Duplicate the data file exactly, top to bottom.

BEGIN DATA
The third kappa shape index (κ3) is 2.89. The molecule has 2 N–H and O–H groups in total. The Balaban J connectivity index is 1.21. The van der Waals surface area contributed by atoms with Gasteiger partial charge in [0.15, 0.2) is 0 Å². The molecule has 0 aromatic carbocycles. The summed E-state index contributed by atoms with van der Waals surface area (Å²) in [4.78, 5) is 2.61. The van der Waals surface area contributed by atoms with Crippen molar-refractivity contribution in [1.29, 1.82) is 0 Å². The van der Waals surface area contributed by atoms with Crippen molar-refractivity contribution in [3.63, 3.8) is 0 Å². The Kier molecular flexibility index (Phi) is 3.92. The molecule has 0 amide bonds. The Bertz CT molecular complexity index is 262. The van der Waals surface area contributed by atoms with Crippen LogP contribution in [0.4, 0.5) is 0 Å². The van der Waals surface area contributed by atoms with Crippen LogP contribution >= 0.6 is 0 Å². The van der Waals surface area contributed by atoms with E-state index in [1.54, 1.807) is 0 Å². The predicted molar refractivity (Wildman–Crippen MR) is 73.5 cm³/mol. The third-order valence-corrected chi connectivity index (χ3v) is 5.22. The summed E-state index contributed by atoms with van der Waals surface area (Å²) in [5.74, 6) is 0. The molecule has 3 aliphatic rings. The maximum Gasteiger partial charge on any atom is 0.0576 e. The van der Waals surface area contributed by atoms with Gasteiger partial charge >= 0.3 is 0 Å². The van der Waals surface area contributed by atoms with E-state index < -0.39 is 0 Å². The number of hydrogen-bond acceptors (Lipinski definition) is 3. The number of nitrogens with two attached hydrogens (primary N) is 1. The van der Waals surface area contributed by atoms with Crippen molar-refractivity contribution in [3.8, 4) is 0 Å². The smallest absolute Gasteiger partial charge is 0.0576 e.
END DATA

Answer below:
The third kappa shape index (κ3) is 2.89. The molecule has 2 N–H and O–H groups in total. The Balaban J connectivity index is 1.21. The van der Waals surface area contributed by atoms with Gasteiger partial charge in [0.15, 0.2) is 0 Å². The molecule has 0 aromatic carbocycles. The summed E-state index contributed by atoms with van der Waals surface area (Å²) in [4.78, 5) is 2.61. The van der Waals surface area contributed by atoms with Crippen molar-refractivity contribution in [1.29, 1.82) is 0 Å². The van der Waals surface area contributed by atoms with Crippen molar-refractivity contribution in [3.63, 3.8) is 0 Å². The Kier molecular flexibility index (Phi) is 3.92. The molecule has 0 amide bonds. The Bertz CT molecular complexity index is 262. The van der Waals surface area contributed by atoms with Crippen LogP contribution in [0.4, 0.5) is 0 Å². The van der Waals surface area contributed by atoms with Crippen LogP contribution >= 0.6 is 0 Å². The van der Waals surface area contributed by atoms with E-state index in [1.54, 1.807) is 0 Å². The predicted molar refractivity (Wildman–Crippen MR) is 73.5 cm³/mol. The third-order valence-corrected chi connectivity index (χ3v) is 5.22. The summed E-state index contributed by atoms with van der Waals surface area (Å²) in [5.74, 6) is 0. The molecule has 3 aliphatic rings. The maximum Gasteiger partial charge on any atom is 0.0576 e. The van der Waals surface area contributed by atoms with Gasteiger partial charge >= 0.3 is 0 Å². The van der Waals surface area contributed by atoms with E-state index < -0.39 is 0 Å². The number of hydrogen-bond acceptors (Lipinski definition) is 3. The number of nitrogens with two attached hydrogens (primary N) is 1. The van der Waals surface area contributed by atoms with Crippen molar-refractivity contribution in [3.8, 4) is 0 Å². The smallest absolute Gasteiger partial charge is 0.0576 e.